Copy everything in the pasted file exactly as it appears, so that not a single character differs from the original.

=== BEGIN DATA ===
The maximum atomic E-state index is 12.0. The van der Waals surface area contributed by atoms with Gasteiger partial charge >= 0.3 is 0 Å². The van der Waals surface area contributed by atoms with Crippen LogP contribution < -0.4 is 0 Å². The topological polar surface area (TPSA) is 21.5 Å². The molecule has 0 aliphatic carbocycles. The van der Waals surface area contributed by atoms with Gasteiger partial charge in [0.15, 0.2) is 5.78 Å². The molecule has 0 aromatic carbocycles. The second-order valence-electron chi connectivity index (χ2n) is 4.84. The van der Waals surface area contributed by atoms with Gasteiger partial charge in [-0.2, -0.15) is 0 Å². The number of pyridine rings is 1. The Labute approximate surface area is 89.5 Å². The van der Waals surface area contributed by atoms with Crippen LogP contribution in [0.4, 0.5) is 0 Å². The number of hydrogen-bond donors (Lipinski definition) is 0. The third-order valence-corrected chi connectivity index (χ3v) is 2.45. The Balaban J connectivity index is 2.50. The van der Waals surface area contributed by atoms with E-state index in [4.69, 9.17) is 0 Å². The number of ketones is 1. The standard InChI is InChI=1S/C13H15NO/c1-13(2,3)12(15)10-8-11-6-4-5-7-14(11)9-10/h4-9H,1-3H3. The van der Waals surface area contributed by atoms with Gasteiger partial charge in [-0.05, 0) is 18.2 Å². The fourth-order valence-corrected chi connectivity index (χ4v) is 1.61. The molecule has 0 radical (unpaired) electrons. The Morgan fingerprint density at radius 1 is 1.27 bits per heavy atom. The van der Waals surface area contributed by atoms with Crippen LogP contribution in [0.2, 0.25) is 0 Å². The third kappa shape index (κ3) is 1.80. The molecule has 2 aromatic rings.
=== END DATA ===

The maximum atomic E-state index is 12.0. The van der Waals surface area contributed by atoms with Gasteiger partial charge >= 0.3 is 0 Å². The van der Waals surface area contributed by atoms with Crippen LogP contribution < -0.4 is 0 Å². The topological polar surface area (TPSA) is 21.5 Å². The molecule has 0 aliphatic carbocycles. The van der Waals surface area contributed by atoms with Gasteiger partial charge in [0.15, 0.2) is 5.78 Å². The molecule has 0 aromatic carbocycles. The second-order valence-electron chi connectivity index (χ2n) is 4.84. The van der Waals surface area contributed by atoms with Gasteiger partial charge in [-0.2, -0.15) is 0 Å². The number of pyridine rings is 1. The Labute approximate surface area is 89.5 Å². The van der Waals surface area contributed by atoms with Crippen LogP contribution in [0.4, 0.5) is 0 Å². The number of hydrogen-bond donors (Lipinski definition) is 0. The third-order valence-corrected chi connectivity index (χ3v) is 2.45. The Balaban J connectivity index is 2.50. The van der Waals surface area contributed by atoms with E-state index in [4.69, 9.17) is 0 Å². The number of ketones is 1. The standard InChI is InChI=1S/C13H15NO/c1-13(2,3)12(15)10-8-11-6-4-5-7-14(11)9-10/h4-9H,1-3H3. The van der Waals surface area contributed by atoms with Gasteiger partial charge in [-0.05, 0) is 18.2 Å². The fourth-order valence-corrected chi connectivity index (χ4v) is 1.61. The molecule has 0 radical (unpaired) electrons. The Morgan fingerprint density at radius 1 is 1.27 bits per heavy atom. The van der Waals surface area contributed by atoms with Crippen LogP contribution in [0.2, 0.25) is 0 Å². The third kappa shape index (κ3) is 1.80. The molecule has 2 aromatic rings.